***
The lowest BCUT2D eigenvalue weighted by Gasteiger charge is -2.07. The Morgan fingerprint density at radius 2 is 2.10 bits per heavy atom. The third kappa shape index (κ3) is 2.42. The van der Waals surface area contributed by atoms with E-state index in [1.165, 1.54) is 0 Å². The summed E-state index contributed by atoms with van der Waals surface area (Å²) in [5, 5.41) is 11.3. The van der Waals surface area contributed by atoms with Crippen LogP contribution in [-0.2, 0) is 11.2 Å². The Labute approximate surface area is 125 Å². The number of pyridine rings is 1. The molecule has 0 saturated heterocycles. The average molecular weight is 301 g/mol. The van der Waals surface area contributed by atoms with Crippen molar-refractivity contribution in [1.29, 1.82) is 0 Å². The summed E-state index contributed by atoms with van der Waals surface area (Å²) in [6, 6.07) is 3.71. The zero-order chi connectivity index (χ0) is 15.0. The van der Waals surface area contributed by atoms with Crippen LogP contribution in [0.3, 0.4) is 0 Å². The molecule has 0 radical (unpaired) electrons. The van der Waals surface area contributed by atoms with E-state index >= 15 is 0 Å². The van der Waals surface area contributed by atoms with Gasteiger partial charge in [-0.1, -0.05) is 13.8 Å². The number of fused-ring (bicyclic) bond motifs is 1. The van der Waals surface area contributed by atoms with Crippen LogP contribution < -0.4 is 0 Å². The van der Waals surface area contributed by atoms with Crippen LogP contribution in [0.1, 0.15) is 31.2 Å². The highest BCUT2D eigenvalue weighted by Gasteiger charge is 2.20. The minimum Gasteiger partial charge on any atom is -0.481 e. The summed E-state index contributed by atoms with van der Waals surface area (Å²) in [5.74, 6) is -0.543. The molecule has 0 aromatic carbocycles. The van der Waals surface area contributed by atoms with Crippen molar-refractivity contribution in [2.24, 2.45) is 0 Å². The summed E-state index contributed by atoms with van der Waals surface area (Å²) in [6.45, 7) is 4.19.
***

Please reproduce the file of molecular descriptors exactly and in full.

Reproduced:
The lowest BCUT2D eigenvalue weighted by Gasteiger charge is -2.07. The Morgan fingerprint density at radius 2 is 2.10 bits per heavy atom. The third kappa shape index (κ3) is 2.42. The van der Waals surface area contributed by atoms with E-state index in [1.165, 1.54) is 0 Å². The summed E-state index contributed by atoms with van der Waals surface area (Å²) in [5, 5.41) is 11.3. The van der Waals surface area contributed by atoms with Crippen LogP contribution in [-0.2, 0) is 11.2 Å². The Labute approximate surface area is 125 Å². The number of pyridine rings is 1. The molecule has 0 saturated heterocycles. The average molecular weight is 301 g/mol. The van der Waals surface area contributed by atoms with Crippen molar-refractivity contribution in [1.29, 1.82) is 0 Å². The summed E-state index contributed by atoms with van der Waals surface area (Å²) in [6, 6.07) is 3.71. The zero-order chi connectivity index (χ0) is 15.0. The van der Waals surface area contributed by atoms with Crippen LogP contribution in [0.3, 0.4) is 0 Å². The molecule has 0 radical (unpaired) electrons. The van der Waals surface area contributed by atoms with E-state index >= 15 is 0 Å². The van der Waals surface area contributed by atoms with Gasteiger partial charge in [-0.1, -0.05) is 13.8 Å². The number of fused-ring (bicyclic) bond motifs is 1. The van der Waals surface area contributed by atoms with Crippen LogP contribution < -0.4 is 0 Å². The van der Waals surface area contributed by atoms with Crippen LogP contribution in [0.1, 0.15) is 31.2 Å². The highest BCUT2D eigenvalue weighted by Gasteiger charge is 2.20. The minimum Gasteiger partial charge on any atom is -0.481 e. The summed E-state index contributed by atoms with van der Waals surface area (Å²) in [5.74, 6) is -0.543. The molecule has 0 aromatic carbocycles. The van der Waals surface area contributed by atoms with Crippen molar-refractivity contribution in [2.24, 2.45) is 0 Å². The summed E-state index contributed by atoms with van der Waals surface area (Å²) in [6.45, 7) is 4.19.